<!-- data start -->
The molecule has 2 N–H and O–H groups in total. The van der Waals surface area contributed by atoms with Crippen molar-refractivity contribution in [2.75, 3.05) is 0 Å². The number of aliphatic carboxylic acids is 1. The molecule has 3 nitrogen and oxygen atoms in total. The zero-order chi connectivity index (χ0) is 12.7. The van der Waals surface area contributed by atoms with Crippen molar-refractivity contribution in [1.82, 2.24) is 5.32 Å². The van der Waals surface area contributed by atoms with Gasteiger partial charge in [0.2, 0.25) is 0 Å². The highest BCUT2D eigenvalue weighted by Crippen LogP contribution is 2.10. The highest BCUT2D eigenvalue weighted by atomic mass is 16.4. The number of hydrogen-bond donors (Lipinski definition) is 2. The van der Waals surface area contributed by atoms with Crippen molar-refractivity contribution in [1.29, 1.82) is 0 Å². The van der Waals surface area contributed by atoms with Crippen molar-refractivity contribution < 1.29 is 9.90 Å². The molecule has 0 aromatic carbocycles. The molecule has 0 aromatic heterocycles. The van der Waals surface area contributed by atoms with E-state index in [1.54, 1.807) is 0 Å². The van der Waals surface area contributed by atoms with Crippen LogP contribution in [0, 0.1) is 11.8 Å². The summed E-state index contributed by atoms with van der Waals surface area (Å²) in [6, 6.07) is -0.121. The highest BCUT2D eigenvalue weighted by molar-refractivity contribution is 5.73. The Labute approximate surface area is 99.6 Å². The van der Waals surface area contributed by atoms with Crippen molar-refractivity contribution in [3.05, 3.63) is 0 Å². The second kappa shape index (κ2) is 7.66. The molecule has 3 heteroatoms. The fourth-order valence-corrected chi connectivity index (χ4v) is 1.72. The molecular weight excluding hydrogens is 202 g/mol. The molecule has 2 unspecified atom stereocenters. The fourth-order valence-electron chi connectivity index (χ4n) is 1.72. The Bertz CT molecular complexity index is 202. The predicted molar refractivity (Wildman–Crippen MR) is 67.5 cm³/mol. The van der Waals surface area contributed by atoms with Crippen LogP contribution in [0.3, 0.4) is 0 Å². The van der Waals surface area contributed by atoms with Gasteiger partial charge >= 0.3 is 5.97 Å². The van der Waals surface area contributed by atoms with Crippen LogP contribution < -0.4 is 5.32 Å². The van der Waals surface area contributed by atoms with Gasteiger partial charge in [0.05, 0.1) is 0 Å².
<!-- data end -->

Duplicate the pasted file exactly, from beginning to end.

The molecule has 2 N–H and O–H groups in total. The van der Waals surface area contributed by atoms with Crippen molar-refractivity contribution in [2.75, 3.05) is 0 Å². The number of aliphatic carboxylic acids is 1. The molecule has 3 nitrogen and oxygen atoms in total. The zero-order chi connectivity index (χ0) is 12.7. The van der Waals surface area contributed by atoms with Crippen molar-refractivity contribution in [1.82, 2.24) is 5.32 Å². The van der Waals surface area contributed by atoms with Gasteiger partial charge in [0.2, 0.25) is 0 Å². The highest BCUT2D eigenvalue weighted by Crippen LogP contribution is 2.10. The highest BCUT2D eigenvalue weighted by atomic mass is 16.4. The number of hydrogen-bond donors (Lipinski definition) is 2. The van der Waals surface area contributed by atoms with Crippen molar-refractivity contribution in [1.29, 1.82) is 0 Å². The van der Waals surface area contributed by atoms with Crippen molar-refractivity contribution < 1.29 is 9.90 Å². The molecule has 0 aromatic carbocycles. The molecule has 0 aromatic heterocycles. The van der Waals surface area contributed by atoms with E-state index in [1.54, 1.807) is 0 Å². The van der Waals surface area contributed by atoms with Crippen LogP contribution in [0, 0.1) is 11.8 Å². The summed E-state index contributed by atoms with van der Waals surface area (Å²) in [6, 6.07) is -0.121. The highest BCUT2D eigenvalue weighted by molar-refractivity contribution is 5.73. The Labute approximate surface area is 99.6 Å². The van der Waals surface area contributed by atoms with Crippen molar-refractivity contribution in [3.05, 3.63) is 0 Å². The second kappa shape index (κ2) is 7.66. The molecule has 3 heteroatoms. The fourth-order valence-corrected chi connectivity index (χ4v) is 1.72. The molecular weight excluding hydrogens is 202 g/mol. The molecule has 2 unspecified atom stereocenters. The fourth-order valence-electron chi connectivity index (χ4n) is 1.72. The Bertz CT molecular complexity index is 202. The predicted molar refractivity (Wildman–Crippen MR) is 67.5 cm³/mol. The van der Waals surface area contributed by atoms with Crippen LogP contribution in [0.3, 0.4) is 0 Å². The van der Waals surface area contributed by atoms with Gasteiger partial charge >= 0.3 is 5.97 Å². The van der Waals surface area contributed by atoms with Crippen LogP contribution < -0.4 is 5.32 Å². The van der Waals surface area contributed by atoms with Gasteiger partial charge in [0.05, 0.1) is 0 Å².